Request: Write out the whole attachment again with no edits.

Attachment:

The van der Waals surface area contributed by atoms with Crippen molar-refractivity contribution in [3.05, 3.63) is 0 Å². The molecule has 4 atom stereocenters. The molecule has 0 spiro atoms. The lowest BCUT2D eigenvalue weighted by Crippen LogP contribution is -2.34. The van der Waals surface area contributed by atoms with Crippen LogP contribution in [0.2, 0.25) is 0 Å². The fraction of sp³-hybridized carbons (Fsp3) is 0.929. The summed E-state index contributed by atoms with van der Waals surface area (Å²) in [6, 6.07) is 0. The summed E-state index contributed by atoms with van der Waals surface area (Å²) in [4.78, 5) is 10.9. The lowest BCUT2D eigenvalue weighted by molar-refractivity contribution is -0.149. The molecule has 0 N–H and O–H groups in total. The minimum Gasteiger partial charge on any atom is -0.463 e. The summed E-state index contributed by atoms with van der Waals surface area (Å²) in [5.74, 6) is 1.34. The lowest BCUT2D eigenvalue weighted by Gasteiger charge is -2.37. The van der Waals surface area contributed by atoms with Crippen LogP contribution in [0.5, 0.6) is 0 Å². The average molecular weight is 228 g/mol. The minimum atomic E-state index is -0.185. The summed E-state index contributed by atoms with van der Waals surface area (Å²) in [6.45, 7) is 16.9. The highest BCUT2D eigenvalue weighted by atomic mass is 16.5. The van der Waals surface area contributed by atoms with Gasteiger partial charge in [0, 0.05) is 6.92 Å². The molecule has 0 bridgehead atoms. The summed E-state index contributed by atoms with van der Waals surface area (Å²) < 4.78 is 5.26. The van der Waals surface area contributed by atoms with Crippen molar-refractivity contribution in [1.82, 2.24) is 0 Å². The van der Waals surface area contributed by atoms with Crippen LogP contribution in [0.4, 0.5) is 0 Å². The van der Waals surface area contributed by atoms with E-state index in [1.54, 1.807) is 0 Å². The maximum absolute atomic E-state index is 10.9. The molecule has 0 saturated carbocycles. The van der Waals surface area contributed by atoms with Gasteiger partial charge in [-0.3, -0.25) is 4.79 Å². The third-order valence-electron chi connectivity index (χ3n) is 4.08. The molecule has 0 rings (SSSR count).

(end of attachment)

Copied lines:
The van der Waals surface area contributed by atoms with Crippen molar-refractivity contribution in [3.05, 3.63) is 0 Å². The molecule has 4 atom stereocenters. The molecule has 0 spiro atoms. The lowest BCUT2D eigenvalue weighted by Crippen LogP contribution is -2.34. The van der Waals surface area contributed by atoms with Crippen LogP contribution in [0.2, 0.25) is 0 Å². The fraction of sp³-hybridized carbons (Fsp3) is 0.929. The summed E-state index contributed by atoms with van der Waals surface area (Å²) in [6, 6.07) is 0. The summed E-state index contributed by atoms with van der Waals surface area (Å²) in [4.78, 5) is 10.9. The lowest BCUT2D eigenvalue weighted by molar-refractivity contribution is -0.149. The molecule has 0 N–H and O–H groups in total. The minimum Gasteiger partial charge on any atom is -0.463 e. The summed E-state index contributed by atoms with van der Waals surface area (Å²) in [5.74, 6) is 1.34. The lowest BCUT2D eigenvalue weighted by Gasteiger charge is -2.37. The van der Waals surface area contributed by atoms with Crippen LogP contribution in [0.5, 0.6) is 0 Å². The average molecular weight is 228 g/mol. The minimum atomic E-state index is -0.185. The summed E-state index contributed by atoms with van der Waals surface area (Å²) in [6.45, 7) is 16.9. The highest BCUT2D eigenvalue weighted by atomic mass is 16.5. The van der Waals surface area contributed by atoms with Gasteiger partial charge in [0, 0.05) is 6.92 Å². The molecule has 0 bridgehead atoms. The summed E-state index contributed by atoms with van der Waals surface area (Å²) < 4.78 is 5.26. The van der Waals surface area contributed by atoms with Crippen molar-refractivity contribution in [1.82, 2.24) is 0 Å². The van der Waals surface area contributed by atoms with Crippen LogP contribution in [0.4, 0.5) is 0 Å². The van der Waals surface area contributed by atoms with E-state index in [1.54, 1.807) is 0 Å². The maximum absolute atomic E-state index is 10.9. The molecule has 0 saturated carbocycles. The van der Waals surface area contributed by atoms with Gasteiger partial charge in [-0.3, -0.25) is 4.79 Å². The third-order valence-electron chi connectivity index (χ3n) is 4.08. The molecule has 0 rings (SSSR count).